How to have stress-free runs during the coronavirus lockdown

The whole point of exercise in these difficult times is to make us feel calm

Another few weeks into lockdown and we are all getting very familiar with our local paths and parks. Hopefully, you have discovered some delightful neighbourhood secrets and enjoyed your running adventures even if they are not quite what you had originally planned for these spring months.

Welcome to the new, reluctant, runners out there too. I know you would much rather be back in the gym or playing your usual sport but we hope you can embrace being a runner for another few weeks.

Negative press coverage

With heightened anxiety levels on all fronts these days, there has been mixed media coverage on runners and their footpath habits. Some walkers feel intimidated by approaching runners, surprised by their silent yet quick approach and uncomfortable with their heavier breathing. However, runners have also been disappointed with some walkers’ behaviour too. But getting aggressive or frustrated with each other doesn’t help anyone’s stress levels. We all need to remember to consider those we meet along our path as a partner on our journey, not an obstacle to be overcome.

A different view

Put yourself in the shoes of the people you have met on your runs so far. Are you a welcoming face to those you meet? Do you acknowledge those on your path and give plenty of notice as to which direction you are going to move to avoid them? Are you willing to stop and move into a driveway in order to let other runners or walkers pass safely? Do you check if it is safe to move into a cycling lane or the road before you move out to ensure social distancing?


Let’s do our bit

When we are out running, it is easy to fall into a zone where we are focused purely on the clock, the pace and the finish line. We are used to zigzagging past dogwalkers and meandering families for many years, but times have changed, there are a lot more people out using the local paths now. Let’s make sure we all do our bit to make our local 2km area as relaxing, comfortable and enjoyable for everyone who is currently out getting their daily exercise. It does take concentration and energy to make sure we consider everyone else, but safety has got to be the priority these days.

Lower your expectations

I spent the initial days of social distancing restrictions getting frustrated at the obstacle course that the paths had become. Second guessing people’s next move and planning my safety manoeuvres was stressful and energy zapping. I eventually realised I couldn’t predict or change what others do, but I could do my best to avoid busy times and routes. Now I actively take the quieter path. I make my time outdoors safer for everyone, even if that means I have to be flexible with my run, my route, the time of the day and the surface I run on. Safety first and fitness second.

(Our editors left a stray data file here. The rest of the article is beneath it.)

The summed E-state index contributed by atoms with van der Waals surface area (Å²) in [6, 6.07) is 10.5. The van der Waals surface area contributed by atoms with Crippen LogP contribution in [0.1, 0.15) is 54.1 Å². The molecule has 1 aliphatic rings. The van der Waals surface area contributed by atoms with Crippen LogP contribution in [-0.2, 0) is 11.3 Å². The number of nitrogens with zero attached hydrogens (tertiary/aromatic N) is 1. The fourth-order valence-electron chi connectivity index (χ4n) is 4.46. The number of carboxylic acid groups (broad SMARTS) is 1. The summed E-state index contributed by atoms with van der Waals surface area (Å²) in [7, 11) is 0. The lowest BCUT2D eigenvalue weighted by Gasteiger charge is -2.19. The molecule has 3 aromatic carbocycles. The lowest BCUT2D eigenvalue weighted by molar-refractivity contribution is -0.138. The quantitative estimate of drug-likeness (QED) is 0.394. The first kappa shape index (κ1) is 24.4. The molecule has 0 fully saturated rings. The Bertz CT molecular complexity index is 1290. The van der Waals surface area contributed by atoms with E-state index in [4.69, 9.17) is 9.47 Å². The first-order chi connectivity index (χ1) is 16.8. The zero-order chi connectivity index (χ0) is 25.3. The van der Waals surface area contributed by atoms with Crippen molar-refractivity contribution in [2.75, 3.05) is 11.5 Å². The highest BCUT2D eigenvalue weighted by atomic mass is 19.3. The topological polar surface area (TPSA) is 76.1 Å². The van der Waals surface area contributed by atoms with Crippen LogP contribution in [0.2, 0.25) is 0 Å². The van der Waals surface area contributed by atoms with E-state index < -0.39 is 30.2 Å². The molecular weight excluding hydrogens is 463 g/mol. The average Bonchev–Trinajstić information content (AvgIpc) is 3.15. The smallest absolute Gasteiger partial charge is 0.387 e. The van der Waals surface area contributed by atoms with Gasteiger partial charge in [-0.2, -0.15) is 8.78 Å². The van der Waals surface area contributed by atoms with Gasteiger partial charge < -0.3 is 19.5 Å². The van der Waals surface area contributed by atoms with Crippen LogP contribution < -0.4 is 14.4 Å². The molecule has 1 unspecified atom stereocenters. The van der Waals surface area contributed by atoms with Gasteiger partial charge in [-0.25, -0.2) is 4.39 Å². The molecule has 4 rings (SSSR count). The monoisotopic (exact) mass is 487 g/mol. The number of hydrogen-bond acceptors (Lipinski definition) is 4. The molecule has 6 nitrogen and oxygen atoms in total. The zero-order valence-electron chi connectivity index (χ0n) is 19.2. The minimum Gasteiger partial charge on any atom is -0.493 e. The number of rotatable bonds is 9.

Hidden opportunity

I’m not saying that you cannot get a good workout when you are out and about. If you want to run fast, do so where the coast is clear and you have the space to do so. But if others are in sight, take your feet off the gas, smile, acknowledge them and give them plenty notice of your next move. Experiment with running off-road if you have fields or parks in your locality. You can minimise the oncoming traffic, focus on the nature around you and enjoy the softer surface underfoot. This is also the perfect time to practise Fartlek runs. Play around with these unstructured runs where you can vary fast, slow and strength exercises as your environment dictates. Remember, it is okay to walk part of a run too.

Stay safe

We are all equal on the path. If both runners and walkers are willing to stop and move to the side everyone will be in better form and more relaxed. Basic safety rules apply as well as Covid-19 rules. In order to keep social distance, be careful you are not constantly jumping out on a road or a cycling lane. Leave your the headphones at home to ensure you are more aware of all that’s around you. Run when the paths are quieter, or if it makes you relax even more, just walk instead. Choose to do all that will make your time outdoors more enjoyable and safer for all.

My running rules

While we are entitled to the path as much as anyone else, wouldn’t it be good to go beyond our entitlement and give runners an extra good name when we are out and about these days.

My plan for the next few weeks is to continue to escape for my daily exercise but I will keep the following in mind:

  • Acknowledge others well in advance
  • Smile or say hello from a distance
  • Be flexible with route and speed
  • Make others feel comfortable
  • Be willing to stop mid-run
  • Avoid any busy paths
  • Run at quiet times

Will you join me?

Be the change you want to see in the world, they say. Let's start that on the paths of Ireland right now. Whatever your mode of exercise, be it roller skates, running shoes or walking boots, let's play our part in making our journey the safest, most enjoyable and stress-free it can be for everyone we encounter. You will also return home feeling more relaxed yourself. The whole point of exercise and fresh air in these difficult times is to make us feel calm and energised. Don't waste the opportunity we have by bringing more stress back to your home, or your neighbour's.

Mary Jennings is founder and running coach with Mary's book Get Running published by Gill Books is out now.

Sign up for one of The Irish Times' Get Running programmes (it is free!). 
First, pick the eight-week programme that suits you.
- Beginner Course: A course to take you from inactivity to running for 30 minutes.
- Stay On Track: For those who can squeeze in a run a few times a week.
- 10km Course: Designed for those who want to move up to the 10km mark.
Best of luck!